Masters in Technical Communication: Choosing a Graduate Program

Choosing the program that’s right for you is a daunting task. This blog post discusses how I chose the graduate program at Missouri S&T.

As we discussed in the previous post, I had worked for 5 years as a Technical Writer in India. I had worked with multinational companies and startups, on user documentation as well as developer documentation. By then, I had realized my strengths as a tech writer and identified my knowledge gaps.  I realized the need for formal education in writing in general, and technical writing in particular. So I Googled “technical writing degrees,” not expecting to find any. To my utter surprise, Google returned 5,790,000  results.

Thankfully, the search also directed me to Fer O’Neil’s blog post on choosing a technical communication program. In this outstanding blog post, Fer discusses the criteria and selection process he used to narrow down the choice of his graduate program, as well as analyzes several graduate programs. I cannot recommend this blog post highly enough. It is an excellent starting point for anyone serious about pursuing a TC graduate program in the United States.

Studying Fer’s blog post helped me come up with my criteria for choosing a graduate program. The first criteria Fer discussed in his blog post was MS or MA, so naturally, this was the first one I evaluated as well. Being an engineer, I was inclined towards MS rather than an MA degree. I thoroughly researched the programs Fer had listed in his blog post, as well as the programs listed in Dr. Angela Eaton’s article and in STC’s Academic Database. The MS programs seemed to have a real-world focus instead of a theoretical approach to technical communication. I perused the syllabuses and courses of several universities before finalizing the program at Missouri S&T.

The Technical Communication graduate program at Missouri S&T aligned with my expectations – at least from the course descriptions. For example:

  • Help Authoring – I was already doing it all day every day at my job.
  • Web Design – I knew I wanted to make time to learn it while I was working but couldn’t find the time. It seemed like a great opportunity to finally learn Web Design.
  • Visual communication and Usability were topics that were coming up frequently at STC India conferences and other industry interactions.
  • International Technical communication – Localization was taking off in a big way when I was working at Symantec.

I could relate to almost all the courses. I emailed Dr. Wright at Missouri S&T to get more information about the program, and within a few email conversations, I knew I had found the right program for me.

Dr. Wright informed me that I am eligible for a teaching assistantship – I didn’t even know that was an option! An assistantship would mean a part-fee waiver and a monthly stipend. I was mentally prepared to put in all my savings and borrow money from my parents to fund my graduate education, but the assistantship would lessen the burden considerably. (In the second year, the entire fee was waived off. I really hit the jackpot with Missouri S&T).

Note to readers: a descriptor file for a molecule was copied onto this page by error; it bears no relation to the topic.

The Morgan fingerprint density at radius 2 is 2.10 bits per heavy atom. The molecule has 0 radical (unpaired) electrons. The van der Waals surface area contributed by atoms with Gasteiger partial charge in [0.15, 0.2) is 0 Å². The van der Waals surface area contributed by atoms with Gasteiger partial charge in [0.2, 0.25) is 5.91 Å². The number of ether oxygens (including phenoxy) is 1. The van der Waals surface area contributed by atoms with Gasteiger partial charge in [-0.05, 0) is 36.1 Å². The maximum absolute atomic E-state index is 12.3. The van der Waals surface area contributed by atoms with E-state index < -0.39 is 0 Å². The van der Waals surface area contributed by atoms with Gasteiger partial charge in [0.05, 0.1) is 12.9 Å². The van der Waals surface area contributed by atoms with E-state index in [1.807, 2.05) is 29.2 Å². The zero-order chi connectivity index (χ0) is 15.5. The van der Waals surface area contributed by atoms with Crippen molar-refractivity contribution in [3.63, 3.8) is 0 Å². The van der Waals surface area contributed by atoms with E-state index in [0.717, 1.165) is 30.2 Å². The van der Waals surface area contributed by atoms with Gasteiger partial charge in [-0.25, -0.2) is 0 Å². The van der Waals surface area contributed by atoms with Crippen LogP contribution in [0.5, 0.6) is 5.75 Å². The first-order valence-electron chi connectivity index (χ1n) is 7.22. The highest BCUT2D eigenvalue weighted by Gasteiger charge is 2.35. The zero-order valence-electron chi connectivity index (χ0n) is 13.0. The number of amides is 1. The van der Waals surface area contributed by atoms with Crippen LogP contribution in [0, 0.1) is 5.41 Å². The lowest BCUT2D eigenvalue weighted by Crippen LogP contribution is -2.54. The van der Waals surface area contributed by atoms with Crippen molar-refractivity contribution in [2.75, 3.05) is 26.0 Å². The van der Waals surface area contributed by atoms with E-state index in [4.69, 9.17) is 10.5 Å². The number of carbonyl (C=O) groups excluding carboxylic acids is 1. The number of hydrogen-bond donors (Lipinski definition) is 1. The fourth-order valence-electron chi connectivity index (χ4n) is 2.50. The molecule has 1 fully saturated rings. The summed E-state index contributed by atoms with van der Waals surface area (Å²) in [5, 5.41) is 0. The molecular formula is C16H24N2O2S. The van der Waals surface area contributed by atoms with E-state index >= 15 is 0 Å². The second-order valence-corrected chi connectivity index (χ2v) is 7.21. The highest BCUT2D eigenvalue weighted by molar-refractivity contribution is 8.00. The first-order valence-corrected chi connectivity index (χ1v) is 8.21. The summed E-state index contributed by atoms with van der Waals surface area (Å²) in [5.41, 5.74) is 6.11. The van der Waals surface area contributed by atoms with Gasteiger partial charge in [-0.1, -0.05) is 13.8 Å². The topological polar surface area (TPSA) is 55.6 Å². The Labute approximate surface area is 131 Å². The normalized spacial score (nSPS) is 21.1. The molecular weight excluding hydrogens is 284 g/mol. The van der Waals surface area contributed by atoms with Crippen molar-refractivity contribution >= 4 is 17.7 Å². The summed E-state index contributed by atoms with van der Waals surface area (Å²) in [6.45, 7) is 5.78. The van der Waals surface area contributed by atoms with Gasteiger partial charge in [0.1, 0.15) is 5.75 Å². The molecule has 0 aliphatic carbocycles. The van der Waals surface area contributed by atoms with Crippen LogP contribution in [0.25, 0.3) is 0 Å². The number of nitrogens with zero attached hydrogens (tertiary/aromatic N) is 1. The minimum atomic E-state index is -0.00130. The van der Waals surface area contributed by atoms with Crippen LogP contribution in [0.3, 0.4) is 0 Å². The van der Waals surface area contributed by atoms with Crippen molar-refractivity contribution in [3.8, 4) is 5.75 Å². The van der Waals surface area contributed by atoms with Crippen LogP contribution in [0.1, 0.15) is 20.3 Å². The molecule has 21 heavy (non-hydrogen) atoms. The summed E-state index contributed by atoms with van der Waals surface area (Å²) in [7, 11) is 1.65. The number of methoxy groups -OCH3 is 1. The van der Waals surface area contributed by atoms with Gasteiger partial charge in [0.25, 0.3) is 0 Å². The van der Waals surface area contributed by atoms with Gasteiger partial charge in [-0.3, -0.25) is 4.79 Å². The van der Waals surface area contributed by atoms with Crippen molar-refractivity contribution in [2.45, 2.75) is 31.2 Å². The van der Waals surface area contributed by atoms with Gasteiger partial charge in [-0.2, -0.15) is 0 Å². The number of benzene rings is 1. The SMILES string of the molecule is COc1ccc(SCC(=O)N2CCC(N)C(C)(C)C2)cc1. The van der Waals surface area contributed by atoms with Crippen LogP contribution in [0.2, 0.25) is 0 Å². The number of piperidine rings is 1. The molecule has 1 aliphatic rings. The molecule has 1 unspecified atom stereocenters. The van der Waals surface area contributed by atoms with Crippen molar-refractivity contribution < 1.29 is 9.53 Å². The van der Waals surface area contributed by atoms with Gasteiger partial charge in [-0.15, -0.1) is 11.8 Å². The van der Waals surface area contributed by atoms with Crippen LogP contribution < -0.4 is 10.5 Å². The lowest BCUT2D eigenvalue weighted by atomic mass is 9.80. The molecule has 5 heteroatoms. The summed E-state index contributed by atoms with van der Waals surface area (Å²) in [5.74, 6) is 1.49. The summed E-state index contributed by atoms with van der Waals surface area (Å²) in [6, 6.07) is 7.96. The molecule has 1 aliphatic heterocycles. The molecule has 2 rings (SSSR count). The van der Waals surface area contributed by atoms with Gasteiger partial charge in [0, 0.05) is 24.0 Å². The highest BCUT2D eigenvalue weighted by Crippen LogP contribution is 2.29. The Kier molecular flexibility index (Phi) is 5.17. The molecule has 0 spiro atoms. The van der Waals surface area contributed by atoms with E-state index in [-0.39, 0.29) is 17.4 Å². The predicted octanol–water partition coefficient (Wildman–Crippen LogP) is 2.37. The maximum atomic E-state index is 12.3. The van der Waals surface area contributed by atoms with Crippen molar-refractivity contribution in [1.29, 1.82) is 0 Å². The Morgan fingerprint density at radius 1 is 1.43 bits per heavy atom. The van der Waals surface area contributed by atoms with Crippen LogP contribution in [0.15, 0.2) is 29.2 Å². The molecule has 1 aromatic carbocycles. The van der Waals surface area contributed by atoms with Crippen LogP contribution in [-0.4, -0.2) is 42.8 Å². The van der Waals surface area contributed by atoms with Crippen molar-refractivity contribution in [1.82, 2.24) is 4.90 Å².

What sealed the deal for me was Dr. Wright’s response rate. He was always helpful, always prompt – it was almost as if he could sense my anxiety and questions and respond to them. (His empathy and unwavering support would later prove invaluable when he took on the responsibility of being my thesis advisor). Another person responsible for my choice is our brilliant administrative assistant, Ms. Linda Sands. She was an immense help in getting the paperwork in time, signing up for classes, all that good stuff. People usually suggest that you research 10 universities and apply to 5. I didn’t. I was sure about my decision and applied only to the Missouri S&T program. And I am so glad I did!

Though I got lucky with my choice, I now have a better understanding of the factors one should consider while selecting a program:

Location, location, location: One of the factors I didn’t consider at all (because I didn’t know any better), was location. This means finding a school in a location in which you’ll be comfortable. Missouri S&T is in Rolla, a university town at a 2-hours drive from St. Louis. Coming from a crowded city in India, Rolla seemed isolated and empty. It took me a semester to get used to it – and once I did, I fell in love with it. However, small-town universities aren’t everyone’s cup of tea. Don’t neglect to research the demographics of the area when identifying graduate programs.

Find Support to Cover the Costs: Many universities offer assistantships. An assistantship is an arrangement between the student and the university where the student is given financial support while teaching or conducting research for the university. Ask if your program of choice offers assistantships.

STEM versus Non- STEM Courses: This is an important criteria for international students that I had absolutely no idea about. International students who complete graduate STEM (Science, Technology, Engineering, Mathematics) programs in the U.S. can apply for an Optional Practical Training (OPT) extension. The OPT extension allows people who qualify to work in the U.S. for 3 years. Students of Non-STEM courses get an OPT for only a year. FYI:  Most Technical Communication graduate programs are Non-STEM.

Once you decide to pursue a graduate program in Technical Communication and finalize your program selection criteria, go through the following resources to analyze graduate programs:

In the next blog post, we will discuss how to apply to TC graduate programs in the United States.

If you have questions, suggestions, or blog post requests, drop me a line at

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